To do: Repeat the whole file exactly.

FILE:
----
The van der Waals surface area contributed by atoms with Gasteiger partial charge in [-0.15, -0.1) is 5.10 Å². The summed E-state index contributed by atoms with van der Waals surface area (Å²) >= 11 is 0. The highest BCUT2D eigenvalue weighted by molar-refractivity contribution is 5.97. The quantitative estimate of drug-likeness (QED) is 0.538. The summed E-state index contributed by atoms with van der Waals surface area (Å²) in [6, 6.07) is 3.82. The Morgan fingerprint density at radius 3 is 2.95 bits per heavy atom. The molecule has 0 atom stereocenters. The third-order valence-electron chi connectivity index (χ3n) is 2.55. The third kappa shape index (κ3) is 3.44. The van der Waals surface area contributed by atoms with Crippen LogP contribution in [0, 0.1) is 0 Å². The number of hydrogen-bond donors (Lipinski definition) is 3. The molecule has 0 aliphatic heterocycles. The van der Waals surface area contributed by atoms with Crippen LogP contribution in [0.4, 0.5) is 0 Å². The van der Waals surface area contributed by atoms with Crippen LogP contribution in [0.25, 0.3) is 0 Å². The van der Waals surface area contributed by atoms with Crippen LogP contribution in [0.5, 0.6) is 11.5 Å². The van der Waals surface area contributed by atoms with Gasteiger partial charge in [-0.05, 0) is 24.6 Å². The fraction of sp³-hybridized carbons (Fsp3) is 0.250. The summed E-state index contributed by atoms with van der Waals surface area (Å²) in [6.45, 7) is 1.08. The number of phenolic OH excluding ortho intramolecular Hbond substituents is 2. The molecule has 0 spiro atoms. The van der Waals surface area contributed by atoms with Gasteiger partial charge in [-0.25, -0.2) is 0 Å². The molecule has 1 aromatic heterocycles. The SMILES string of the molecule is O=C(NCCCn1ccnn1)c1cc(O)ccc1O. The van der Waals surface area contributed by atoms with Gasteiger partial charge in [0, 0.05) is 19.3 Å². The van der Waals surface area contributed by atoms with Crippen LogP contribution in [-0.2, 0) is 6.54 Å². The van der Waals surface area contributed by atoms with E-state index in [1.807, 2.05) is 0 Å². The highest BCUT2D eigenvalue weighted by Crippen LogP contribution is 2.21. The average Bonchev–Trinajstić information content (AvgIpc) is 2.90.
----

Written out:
The van der Waals surface area contributed by atoms with Gasteiger partial charge in [-0.15, -0.1) is 5.10 Å². The summed E-state index contributed by atoms with van der Waals surface area (Å²) >= 11 is 0. The highest BCUT2D eigenvalue weighted by molar-refractivity contribution is 5.97. The quantitative estimate of drug-likeness (QED) is 0.538. The summed E-state index contributed by atoms with van der Waals surface area (Å²) in [6, 6.07) is 3.82. The Morgan fingerprint density at radius 3 is 2.95 bits per heavy atom. The molecule has 0 atom stereocenters. The third-order valence-electron chi connectivity index (χ3n) is 2.55. The third kappa shape index (κ3) is 3.44. The van der Waals surface area contributed by atoms with Crippen LogP contribution in [0, 0.1) is 0 Å². The number of hydrogen-bond donors (Lipinski definition) is 3. The molecule has 0 aliphatic heterocycles. The van der Waals surface area contributed by atoms with Crippen LogP contribution in [0.4, 0.5) is 0 Å². The van der Waals surface area contributed by atoms with Crippen LogP contribution in [0.25, 0.3) is 0 Å². The van der Waals surface area contributed by atoms with Crippen LogP contribution in [0.5, 0.6) is 11.5 Å². The van der Waals surface area contributed by atoms with Gasteiger partial charge in [-0.05, 0) is 24.6 Å². The fraction of sp³-hybridized carbons (Fsp3) is 0.250. The summed E-state index contributed by atoms with van der Waals surface area (Å²) in [6.45, 7) is 1.08. The number of phenolic OH excluding ortho intramolecular Hbond substituents is 2. The molecule has 0 spiro atoms. The van der Waals surface area contributed by atoms with Gasteiger partial charge in [-0.25, -0.2) is 0 Å². The molecule has 1 aromatic heterocycles. The SMILES string of the molecule is O=C(NCCCn1ccnn1)c1cc(O)ccc1O. The van der Waals surface area contributed by atoms with Gasteiger partial charge in [0, 0.05) is 19.3 Å². The van der Waals surface area contributed by atoms with Crippen LogP contribution in [-0.2, 0) is 6.54 Å². The van der Waals surface area contributed by atoms with E-state index in [1.807, 2.05) is 0 Å². The highest BCUT2D eigenvalue weighted by Crippen LogP contribution is 2.21. The average Bonchev–Trinajstić information content (AvgIpc) is 2.90.